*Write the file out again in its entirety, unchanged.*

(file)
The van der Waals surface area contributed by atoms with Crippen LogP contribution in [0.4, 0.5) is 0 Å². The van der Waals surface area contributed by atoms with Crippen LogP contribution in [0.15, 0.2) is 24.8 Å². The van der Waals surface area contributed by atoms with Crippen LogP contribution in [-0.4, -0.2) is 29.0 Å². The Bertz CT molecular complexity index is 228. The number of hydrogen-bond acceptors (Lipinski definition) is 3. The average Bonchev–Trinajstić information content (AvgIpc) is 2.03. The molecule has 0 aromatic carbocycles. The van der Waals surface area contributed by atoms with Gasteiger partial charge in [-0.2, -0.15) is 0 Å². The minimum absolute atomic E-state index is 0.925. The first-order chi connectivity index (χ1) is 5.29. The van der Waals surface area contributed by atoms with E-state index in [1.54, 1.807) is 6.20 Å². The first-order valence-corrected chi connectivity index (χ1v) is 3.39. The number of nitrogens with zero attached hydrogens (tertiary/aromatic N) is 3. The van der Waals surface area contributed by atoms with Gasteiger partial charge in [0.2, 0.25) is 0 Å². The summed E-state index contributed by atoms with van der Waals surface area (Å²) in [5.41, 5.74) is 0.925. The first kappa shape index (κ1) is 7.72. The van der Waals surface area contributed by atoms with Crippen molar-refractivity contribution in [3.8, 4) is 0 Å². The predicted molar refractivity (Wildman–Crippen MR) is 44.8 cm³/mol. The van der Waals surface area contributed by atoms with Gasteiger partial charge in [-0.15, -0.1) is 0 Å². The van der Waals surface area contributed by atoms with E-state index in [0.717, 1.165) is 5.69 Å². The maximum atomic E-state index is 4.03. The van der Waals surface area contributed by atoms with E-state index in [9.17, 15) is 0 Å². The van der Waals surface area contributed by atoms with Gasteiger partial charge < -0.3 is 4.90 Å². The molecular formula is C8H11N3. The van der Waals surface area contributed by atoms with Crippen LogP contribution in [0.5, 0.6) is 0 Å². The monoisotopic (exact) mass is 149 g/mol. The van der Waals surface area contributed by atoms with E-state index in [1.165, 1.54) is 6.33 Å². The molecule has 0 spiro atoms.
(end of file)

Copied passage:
The van der Waals surface area contributed by atoms with Crippen LogP contribution in [0.4, 0.5) is 0 Å². The van der Waals surface area contributed by atoms with Crippen LogP contribution in [0.15, 0.2) is 24.8 Å². The van der Waals surface area contributed by atoms with Crippen LogP contribution in [-0.4, -0.2) is 29.0 Å². The Bertz CT molecular complexity index is 228. The number of hydrogen-bond acceptors (Lipinski definition) is 3. The average Bonchev–Trinajstić information content (AvgIpc) is 2.03. The molecule has 0 aromatic carbocycles. The van der Waals surface area contributed by atoms with Gasteiger partial charge in [-0.2, -0.15) is 0 Å². The minimum absolute atomic E-state index is 0.925. The first-order chi connectivity index (χ1) is 5.29. The van der Waals surface area contributed by atoms with E-state index in [1.54, 1.807) is 6.20 Å². The first-order valence-corrected chi connectivity index (χ1v) is 3.39. The number of nitrogens with zero attached hydrogens (tertiary/aromatic N) is 3. The van der Waals surface area contributed by atoms with Gasteiger partial charge in [0.2, 0.25) is 0 Å². The summed E-state index contributed by atoms with van der Waals surface area (Å²) in [5.41, 5.74) is 0.925. The first kappa shape index (κ1) is 7.72. The van der Waals surface area contributed by atoms with Crippen molar-refractivity contribution in [3.8, 4) is 0 Å². The predicted molar refractivity (Wildman–Crippen MR) is 44.8 cm³/mol. The van der Waals surface area contributed by atoms with Gasteiger partial charge in [-0.15, -0.1) is 0 Å². The van der Waals surface area contributed by atoms with E-state index in [0.717, 1.165) is 5.69 Å². The maximum atomic E-state index is 4.03. The van der Waals surface area contributed by atoms with E-state index in [9.17, 15) is 0 Å². The van der Waals surface area contributed by atoms with Gasteiger partial charge < -0.3 is 4.90 Å². The molecular formula is C8H11N3. The van der Waals surface area contributed by atoms with Crippen LogP contribution in [0.5, 0.6) is 0 Å². The monoisotopic (exact) mass is 149 g/mol. The van der Waals surface area contributed by atoms with E-state index in [1.165, 1.54) is 6.33 Å². The molecule has 0 spiro atoms.